"The lowest terms, dear sir, on which you can provide your wife with those four steps at starting. Double your present income--the most rigid economy cannot do it in England on less. You said just now that you expected greatly to increase the value of your business. To work--and increase it! I am a good devil after all! On the day when you satisfy me, by plain proofs, that your income has risen to three thousand a year, ask me for my niece's hand, and it is yours."

"May I inquire if you have mentioned this arrangement to Miss Obenreizer?"

"Certainly. She has a last little morsel of regard still left for me, Mr. Vendale, which is not yours yet; and she accepts my terms. In other words, she submits to be guided by her guardian's regard for her welfare, and by her guardian's superior knowledge of the world." He threw himself back in his chair, in firm reliance on his position, and in full possession of his excellent temper.

Any open assertion of his own interests, in the situation in which Vendale was now placed, seemed to be (for the present at least) hopeless. He found himself literally left with no ground to stand on. Whether Obenreizer's objections were the genuine product of Obenreizer's own view of the case, or whether he was simply delaying the marriage in the hope of ultimately breaking it off altogether-- in either of these events, any present resistance on Vendale's part would be equally useless. There was no help for it but to yield, making the best terms that he could on his own side.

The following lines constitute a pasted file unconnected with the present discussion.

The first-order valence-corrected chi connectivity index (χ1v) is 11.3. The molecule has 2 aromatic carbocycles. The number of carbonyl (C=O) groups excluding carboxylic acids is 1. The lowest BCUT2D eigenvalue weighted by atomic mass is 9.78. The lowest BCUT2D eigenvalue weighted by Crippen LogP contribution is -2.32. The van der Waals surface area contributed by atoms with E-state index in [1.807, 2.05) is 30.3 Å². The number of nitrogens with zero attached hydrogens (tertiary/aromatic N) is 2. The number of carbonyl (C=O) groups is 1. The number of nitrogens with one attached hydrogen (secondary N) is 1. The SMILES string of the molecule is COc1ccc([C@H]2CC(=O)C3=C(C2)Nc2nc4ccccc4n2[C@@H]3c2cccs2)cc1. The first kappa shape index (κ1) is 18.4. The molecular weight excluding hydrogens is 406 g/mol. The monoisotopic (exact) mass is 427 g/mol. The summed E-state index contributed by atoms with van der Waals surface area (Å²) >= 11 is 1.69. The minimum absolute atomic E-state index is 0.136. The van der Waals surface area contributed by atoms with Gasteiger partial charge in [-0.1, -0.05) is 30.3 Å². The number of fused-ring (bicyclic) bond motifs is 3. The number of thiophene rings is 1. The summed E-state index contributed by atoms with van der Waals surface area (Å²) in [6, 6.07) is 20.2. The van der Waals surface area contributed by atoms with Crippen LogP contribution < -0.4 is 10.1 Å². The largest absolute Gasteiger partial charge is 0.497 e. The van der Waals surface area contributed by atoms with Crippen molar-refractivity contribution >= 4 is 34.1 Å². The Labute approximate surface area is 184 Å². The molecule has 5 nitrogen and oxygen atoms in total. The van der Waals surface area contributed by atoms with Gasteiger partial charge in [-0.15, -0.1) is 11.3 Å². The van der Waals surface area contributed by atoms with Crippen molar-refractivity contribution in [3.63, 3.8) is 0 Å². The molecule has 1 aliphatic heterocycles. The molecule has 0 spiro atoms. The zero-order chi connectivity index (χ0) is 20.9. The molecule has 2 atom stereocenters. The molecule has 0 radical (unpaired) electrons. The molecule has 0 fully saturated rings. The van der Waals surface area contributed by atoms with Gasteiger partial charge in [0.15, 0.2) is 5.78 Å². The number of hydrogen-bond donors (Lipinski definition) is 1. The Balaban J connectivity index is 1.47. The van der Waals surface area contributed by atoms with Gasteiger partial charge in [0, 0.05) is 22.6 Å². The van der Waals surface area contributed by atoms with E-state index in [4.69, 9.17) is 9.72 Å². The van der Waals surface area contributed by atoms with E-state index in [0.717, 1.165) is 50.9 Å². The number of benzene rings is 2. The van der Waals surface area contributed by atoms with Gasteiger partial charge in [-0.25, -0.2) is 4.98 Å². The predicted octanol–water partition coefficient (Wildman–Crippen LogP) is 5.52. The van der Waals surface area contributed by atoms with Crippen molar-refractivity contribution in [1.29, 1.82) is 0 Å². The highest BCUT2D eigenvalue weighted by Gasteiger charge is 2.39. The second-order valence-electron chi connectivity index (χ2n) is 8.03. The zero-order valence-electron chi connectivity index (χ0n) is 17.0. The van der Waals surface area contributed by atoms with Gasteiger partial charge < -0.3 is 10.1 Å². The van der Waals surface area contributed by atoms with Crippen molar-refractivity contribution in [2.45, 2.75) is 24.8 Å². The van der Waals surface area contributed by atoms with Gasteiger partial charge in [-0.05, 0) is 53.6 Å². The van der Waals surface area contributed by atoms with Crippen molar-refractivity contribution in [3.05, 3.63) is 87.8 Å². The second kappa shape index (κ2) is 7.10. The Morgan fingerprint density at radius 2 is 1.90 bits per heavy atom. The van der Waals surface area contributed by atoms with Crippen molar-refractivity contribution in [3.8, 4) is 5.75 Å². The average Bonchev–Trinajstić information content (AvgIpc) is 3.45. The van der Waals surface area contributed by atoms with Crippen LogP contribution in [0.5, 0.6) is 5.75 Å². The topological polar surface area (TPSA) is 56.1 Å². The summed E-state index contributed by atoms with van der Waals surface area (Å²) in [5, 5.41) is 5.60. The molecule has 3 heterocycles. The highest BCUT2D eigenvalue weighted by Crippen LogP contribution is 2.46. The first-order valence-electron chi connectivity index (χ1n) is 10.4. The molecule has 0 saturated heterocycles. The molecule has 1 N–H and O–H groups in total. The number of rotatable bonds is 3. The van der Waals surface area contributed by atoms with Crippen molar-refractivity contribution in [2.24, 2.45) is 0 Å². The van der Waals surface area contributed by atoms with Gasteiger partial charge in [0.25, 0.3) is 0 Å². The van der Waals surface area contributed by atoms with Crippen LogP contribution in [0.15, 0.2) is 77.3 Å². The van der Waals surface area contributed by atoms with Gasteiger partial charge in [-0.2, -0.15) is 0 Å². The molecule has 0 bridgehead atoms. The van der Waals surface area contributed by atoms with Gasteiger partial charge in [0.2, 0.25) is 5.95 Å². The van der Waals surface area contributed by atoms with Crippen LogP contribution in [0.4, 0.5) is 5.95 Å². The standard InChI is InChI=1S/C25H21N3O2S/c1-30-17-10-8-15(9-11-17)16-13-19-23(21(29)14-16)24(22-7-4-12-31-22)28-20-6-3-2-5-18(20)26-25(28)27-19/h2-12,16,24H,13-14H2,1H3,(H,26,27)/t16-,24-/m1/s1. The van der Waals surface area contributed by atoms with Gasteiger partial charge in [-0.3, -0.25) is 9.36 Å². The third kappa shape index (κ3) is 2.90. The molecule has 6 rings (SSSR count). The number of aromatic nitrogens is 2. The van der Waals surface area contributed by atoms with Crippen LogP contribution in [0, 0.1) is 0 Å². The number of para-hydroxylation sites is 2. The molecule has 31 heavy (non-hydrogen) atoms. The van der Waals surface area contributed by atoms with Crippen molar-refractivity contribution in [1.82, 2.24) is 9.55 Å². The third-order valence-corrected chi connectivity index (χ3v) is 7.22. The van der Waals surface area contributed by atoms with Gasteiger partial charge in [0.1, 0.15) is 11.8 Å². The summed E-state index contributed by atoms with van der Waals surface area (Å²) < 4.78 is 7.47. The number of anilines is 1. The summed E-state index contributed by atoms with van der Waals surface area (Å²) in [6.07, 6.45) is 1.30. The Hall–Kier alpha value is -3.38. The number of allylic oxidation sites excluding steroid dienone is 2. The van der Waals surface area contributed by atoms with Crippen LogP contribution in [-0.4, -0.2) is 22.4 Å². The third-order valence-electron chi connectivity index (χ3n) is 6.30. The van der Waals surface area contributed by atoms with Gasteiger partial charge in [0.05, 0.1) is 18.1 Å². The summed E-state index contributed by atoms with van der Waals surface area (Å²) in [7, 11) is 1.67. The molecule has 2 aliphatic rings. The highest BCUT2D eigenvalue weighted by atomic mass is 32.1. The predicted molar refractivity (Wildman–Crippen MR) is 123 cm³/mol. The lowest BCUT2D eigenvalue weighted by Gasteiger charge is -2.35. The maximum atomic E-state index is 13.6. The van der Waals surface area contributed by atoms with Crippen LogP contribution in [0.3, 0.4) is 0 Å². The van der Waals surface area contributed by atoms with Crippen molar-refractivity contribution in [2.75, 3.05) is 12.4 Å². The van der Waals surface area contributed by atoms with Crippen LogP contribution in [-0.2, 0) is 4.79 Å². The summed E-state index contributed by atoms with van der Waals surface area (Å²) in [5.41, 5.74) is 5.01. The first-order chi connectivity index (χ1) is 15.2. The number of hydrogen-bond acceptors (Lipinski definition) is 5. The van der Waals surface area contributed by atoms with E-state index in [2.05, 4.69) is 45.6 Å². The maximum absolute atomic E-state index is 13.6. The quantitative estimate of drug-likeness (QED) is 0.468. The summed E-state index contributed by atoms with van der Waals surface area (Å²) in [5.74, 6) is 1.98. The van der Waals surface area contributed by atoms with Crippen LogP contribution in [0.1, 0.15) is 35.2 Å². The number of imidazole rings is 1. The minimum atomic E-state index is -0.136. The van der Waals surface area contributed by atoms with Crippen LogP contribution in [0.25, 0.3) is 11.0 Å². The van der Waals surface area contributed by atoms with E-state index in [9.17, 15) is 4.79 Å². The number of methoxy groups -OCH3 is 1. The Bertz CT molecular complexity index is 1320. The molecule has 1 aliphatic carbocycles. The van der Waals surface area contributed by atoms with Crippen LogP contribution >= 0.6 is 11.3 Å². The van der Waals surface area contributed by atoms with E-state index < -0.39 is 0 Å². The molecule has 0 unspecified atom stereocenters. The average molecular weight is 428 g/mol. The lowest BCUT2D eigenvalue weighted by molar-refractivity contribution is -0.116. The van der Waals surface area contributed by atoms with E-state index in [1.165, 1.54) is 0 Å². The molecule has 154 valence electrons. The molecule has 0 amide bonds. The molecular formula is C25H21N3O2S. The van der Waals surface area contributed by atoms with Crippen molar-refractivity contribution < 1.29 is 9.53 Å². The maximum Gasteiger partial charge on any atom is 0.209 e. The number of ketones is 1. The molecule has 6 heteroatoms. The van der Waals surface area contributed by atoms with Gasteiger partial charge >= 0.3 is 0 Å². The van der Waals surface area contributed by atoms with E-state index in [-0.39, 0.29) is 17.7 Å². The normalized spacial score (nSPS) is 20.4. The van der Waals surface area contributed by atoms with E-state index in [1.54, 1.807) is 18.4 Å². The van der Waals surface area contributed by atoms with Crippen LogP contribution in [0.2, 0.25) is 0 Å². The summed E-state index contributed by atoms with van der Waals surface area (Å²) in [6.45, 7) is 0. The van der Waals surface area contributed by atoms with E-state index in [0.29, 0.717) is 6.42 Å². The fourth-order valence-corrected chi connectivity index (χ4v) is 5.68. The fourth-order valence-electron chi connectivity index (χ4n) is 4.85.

"I protest against the conditions you impose on me," he began.

"Naturally," said Obenreizer; "I dare say I should protest, myself, in your place."

"Say, however," pursued Vendale, "that I accept your terms. In that case, I must be permitted to make two stipulations on my part. In the first place, I shall expect to be allowed to see your niece."

"Aha! to see my niece? and to make her in as great a hurry to be married as you are yourself? Suppose I say, No? you would see her perhaps without my permission?"

"Decidedly!"

"How delightfully frank! How exquisitely English! You shall see her, Mr. Vendale, on certain days, which we will appoint together. What next?"

"Your objection to my income," proceeded Vendale, "has taken me completely by surprise. I wish to be assured against any repetition of that surprise. Your present views of my qualification for marriage require me to have an income of three thousand a year. Can I be certain, in the future, as your experience of England enlarges, that your estimate will rise no higher?"

"In plain English," said Obenreizer, "you doubt my word?"

"Do you purpose to take MY word for it when I inform you that I have doubled my income?" asked Vendale. "If my memory does not deceive me, you stipulated, a minute since, for plain proofs?"

"Well played, Mr. Vendale! You combine the foreign quickness with the English solidity. Accept my best congratulations. Accept, also, my written guarantee."

He rose; seated himself at a writing-desk at a side-table, wrote a few lines, and presented them to Vendale with a low bow. The engagement was perfectly explicit, and was signed and dated with scrupulous care.

"Are you satisfied with your guarantee?"

"I am satisfied."

"Charmed to hear it, I am sure. We have had our little skirmish--we have really been wonderfully clever on both sides. For the present our affairs are settled. I bear no malice. You bear no malice. Come, Mr. Vendale, a good English shake hands."

Vendale gave his hand, a little bewildered by Obenreizer's sudden transitions from one humour to another.

"When may I expect to see Miss Obenreizer again?" he asked, as he rose to go.

Charles Dickens